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  • sonicboy678

    Yeah, it’s going to be a disaster.

    Something that never made sense to me was the idea to make the Single Ride MetroCards more expensive than the base fare. Really, what’s the point of doing that?

    • Allan Rosen

      I believe that was only a temporary measure to get some additional revenue. With this new increase, that will no longer be the case if the fare rises to $2.50. There is no scenario that raises the single ride to $2.75. A single ride will also cost $2.50, but you will have to pay $1 for the card if you don’t reuse it, effectively raising the price of a single ride to $3.50.

      That raises the question if a new industry will arise, that is to sell discarded MetroCards with zero balance on them to tourists for 50 cents apiece, bringing to cost down of a single trip from $3.50 to $3 and if that happens, what the MTA will do about it and what law would be broken if any?

      • sonicboy678

        Actually, they’re planning on keeping it more costly than the base fare. Again, it’s a stupid idea.

        The MTA would probably get up in arms about that, despite a real lack of provisions to prevent that.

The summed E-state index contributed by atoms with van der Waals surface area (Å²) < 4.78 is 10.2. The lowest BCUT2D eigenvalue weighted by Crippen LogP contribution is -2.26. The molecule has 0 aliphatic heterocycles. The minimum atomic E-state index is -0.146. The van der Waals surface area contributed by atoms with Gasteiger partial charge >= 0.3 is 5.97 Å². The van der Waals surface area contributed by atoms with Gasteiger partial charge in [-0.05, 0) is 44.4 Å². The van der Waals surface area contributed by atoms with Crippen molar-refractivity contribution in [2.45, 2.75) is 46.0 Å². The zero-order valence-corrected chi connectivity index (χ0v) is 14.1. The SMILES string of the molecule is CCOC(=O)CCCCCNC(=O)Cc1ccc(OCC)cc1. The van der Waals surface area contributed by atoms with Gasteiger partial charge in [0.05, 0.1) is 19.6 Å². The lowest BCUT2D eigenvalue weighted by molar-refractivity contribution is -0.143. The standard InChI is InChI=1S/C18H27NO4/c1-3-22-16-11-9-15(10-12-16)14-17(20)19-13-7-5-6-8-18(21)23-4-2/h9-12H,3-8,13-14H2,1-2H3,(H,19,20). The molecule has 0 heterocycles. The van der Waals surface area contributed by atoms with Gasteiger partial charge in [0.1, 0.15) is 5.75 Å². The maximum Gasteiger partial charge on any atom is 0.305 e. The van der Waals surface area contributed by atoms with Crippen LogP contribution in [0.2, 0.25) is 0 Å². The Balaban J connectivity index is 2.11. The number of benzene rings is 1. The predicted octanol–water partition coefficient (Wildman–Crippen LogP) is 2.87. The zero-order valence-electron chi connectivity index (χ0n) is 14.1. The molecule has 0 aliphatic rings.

• Allan Rosen

          You are correct. Thank you. Somehow I missed that. I agree with you that it is stupid, unfair and totally unnecessary. That means if a tourist for some reason only has to take one local subway ride, it will cost him $3.75 instead of $2.50. How much additional revenue could that possibly raise? Has to be miniscule in relation to the deficit.

          • Andrew

            It will cost him either $2.75 or $2.50, depending on which proposal is adopted.

      • Andrew

        Not correct. See the first table here, second row, “Single Ride Ticket (Subway)” – in all scenarios it costs 25 cents more the base fare. (Single Ride Tickets aren’t MetroCards, so the $1 MetroCard charge doesn’t apply.) In Proposal 1, the price of a Single Ride Ticket would be $2.75. In Proposal 2, the price of a Single Ride Ticket would be $2.50, as it is today.

        The number of MetroCard machines available, and the frequency of maintenance calls, depends on number of purchases. Encouraging large purchases (hence the bonus on $10+ sales) and discouraging very small purchases (hence the Single Ride Ticket surcharge and the transfer restriction) is prudent.

        I highly doubt that many tourists will be lured into buying an unauthorized MetroCard for a one-time savings of 50 cents. But who knows? Maybe it’s a good business opportunity.

        • Allan Rosen

          Thanks for the clarification. But some people only need a single trip. (A friend could have given them a lift in the other direction.) Is it fair to punish them for it? I really doubt it if someone who intends to make a round trip will want to make two separate purchases anyway if there were no penalty.

          • Andrew

            I personally don’t agree with the “soak-the-tourist” philosophy, but it seems to be a popular one these days. That said, I hardly think a 25-cent surcharge for somebody who only rides the system once is a major hardship.